Mounts of Cantal
The mounts of Cantal (or volcanos of the Cantal) are a mountainous massif in the mid-west of the Massif Central, France, made up of the remnants of the largest stratovolcano of Europe, which was formed from 13 million years ago and last erupted approximately 2 million years ago. However, The main part of the volcanic activity concentrated between 8,5 and 7 million years. Thereafter, the original volcano was largely eroded, massive landslides occurred, and it was further eroded by glaciers and water.
The stratovolcano of Cantal is the widest in Europe. It has a circular form and a diameter between 50 and 70 km wide. Its highest point is the Plomb du Cantal (1 855 m) located in the eastern part of the massif. Around 20 valleys have been formed in the range, iradiating out from the centre and cutting the basaltic plateau into triangular pieces called planèzes. These valleys were occupied by glaciers during the quaternary era what explain their U-shape.
The mounts of the Cantal are composed of several summits, the best known being the Puy Mary (1,787 m), which offers a beautiful panorama from its summit, the Plomb du Cantal (1,855 m), accessible from the ski resort of Super Lioran and from the pass of Prat-de-Bouc; the Puy Griou, (1,690 m), the Puy Chavaroche, (1,739 m), the Puy of Peyre-Arse, which culminates at 1 806 m, offering a magnificent panorama of the glacial valleys of Santoire and Impradine; the Puy of Seycheuse (1,650 m), which offers a panorama of the glacial circus of Santoire and the valley of Alagnon.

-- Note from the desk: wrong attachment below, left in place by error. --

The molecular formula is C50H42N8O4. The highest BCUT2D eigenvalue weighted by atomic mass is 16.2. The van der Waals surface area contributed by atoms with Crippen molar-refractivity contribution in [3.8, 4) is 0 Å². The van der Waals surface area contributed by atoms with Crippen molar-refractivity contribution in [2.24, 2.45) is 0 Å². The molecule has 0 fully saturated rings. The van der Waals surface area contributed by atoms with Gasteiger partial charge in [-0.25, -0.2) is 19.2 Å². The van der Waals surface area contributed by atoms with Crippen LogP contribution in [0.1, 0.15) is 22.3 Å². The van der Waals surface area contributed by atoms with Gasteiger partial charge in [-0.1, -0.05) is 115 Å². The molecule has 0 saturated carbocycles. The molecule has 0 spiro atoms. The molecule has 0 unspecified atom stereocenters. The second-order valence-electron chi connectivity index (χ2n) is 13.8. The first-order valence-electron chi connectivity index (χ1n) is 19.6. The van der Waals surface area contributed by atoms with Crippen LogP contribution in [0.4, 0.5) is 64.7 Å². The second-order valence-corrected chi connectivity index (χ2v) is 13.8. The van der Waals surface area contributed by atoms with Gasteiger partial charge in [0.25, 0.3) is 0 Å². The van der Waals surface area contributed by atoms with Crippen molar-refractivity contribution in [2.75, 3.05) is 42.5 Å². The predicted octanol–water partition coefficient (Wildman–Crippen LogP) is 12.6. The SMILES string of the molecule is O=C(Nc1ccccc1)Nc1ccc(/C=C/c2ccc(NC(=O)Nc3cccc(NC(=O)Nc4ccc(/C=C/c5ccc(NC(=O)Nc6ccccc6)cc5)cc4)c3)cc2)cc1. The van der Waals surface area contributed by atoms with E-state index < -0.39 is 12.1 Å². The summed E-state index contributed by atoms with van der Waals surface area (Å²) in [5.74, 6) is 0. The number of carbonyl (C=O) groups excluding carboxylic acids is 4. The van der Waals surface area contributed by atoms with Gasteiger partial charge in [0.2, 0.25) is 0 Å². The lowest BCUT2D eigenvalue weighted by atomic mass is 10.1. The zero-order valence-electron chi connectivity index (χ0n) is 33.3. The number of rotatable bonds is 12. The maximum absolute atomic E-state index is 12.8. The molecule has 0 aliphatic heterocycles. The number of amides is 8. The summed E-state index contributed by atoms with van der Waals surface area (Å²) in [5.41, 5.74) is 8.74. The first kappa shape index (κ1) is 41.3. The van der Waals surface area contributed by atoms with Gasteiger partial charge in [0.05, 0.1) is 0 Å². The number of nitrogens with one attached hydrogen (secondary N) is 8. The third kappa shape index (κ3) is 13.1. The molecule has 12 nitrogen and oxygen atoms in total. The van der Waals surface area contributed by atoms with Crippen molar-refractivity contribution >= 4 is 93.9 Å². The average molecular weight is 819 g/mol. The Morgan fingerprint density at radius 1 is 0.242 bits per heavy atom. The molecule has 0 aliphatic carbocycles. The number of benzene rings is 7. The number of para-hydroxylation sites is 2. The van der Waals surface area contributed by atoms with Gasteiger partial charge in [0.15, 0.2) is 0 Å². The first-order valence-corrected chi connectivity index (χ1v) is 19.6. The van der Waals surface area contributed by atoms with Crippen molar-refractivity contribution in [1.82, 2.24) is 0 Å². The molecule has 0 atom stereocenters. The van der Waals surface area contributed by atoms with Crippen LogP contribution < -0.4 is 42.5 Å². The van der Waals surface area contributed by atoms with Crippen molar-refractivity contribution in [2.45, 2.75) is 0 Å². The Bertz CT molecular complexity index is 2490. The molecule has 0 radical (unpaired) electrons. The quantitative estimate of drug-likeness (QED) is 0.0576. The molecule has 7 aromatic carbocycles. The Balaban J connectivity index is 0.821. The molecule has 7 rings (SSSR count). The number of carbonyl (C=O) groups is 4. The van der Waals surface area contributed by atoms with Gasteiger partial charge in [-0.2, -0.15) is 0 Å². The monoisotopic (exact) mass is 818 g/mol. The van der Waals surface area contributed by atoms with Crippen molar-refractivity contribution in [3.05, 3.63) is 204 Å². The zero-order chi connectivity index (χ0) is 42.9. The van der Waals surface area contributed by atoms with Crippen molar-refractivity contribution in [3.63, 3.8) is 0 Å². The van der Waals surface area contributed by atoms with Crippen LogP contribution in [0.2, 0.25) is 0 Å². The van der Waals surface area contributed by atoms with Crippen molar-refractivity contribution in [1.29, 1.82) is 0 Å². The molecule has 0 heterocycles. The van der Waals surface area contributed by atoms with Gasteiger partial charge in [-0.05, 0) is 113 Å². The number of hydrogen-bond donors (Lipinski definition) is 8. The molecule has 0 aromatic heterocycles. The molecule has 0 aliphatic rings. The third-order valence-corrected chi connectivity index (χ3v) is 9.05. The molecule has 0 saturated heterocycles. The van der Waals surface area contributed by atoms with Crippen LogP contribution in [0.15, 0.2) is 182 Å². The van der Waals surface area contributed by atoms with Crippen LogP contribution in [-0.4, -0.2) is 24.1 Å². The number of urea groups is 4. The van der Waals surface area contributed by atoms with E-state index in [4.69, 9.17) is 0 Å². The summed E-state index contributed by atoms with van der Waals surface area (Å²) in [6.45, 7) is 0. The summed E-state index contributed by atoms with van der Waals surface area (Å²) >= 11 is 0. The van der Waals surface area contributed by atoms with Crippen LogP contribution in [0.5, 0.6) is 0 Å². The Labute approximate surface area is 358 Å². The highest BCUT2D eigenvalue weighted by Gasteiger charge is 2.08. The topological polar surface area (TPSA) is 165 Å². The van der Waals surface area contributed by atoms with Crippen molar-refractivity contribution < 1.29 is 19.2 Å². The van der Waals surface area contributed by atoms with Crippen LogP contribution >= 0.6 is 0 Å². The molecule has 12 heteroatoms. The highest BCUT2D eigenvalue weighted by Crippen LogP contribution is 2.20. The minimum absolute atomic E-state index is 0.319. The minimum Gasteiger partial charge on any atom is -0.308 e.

The major part of the economy concentrates on the agriculture and in particular the bovine breeding. The local breed of cattle is the Salers cattle, brought up for its meat and for its milk (Cantal cheese, Salers cheese).
Besides, there is an activity of winter sports in Super Lioran, the biggest ski resort of the Massif central.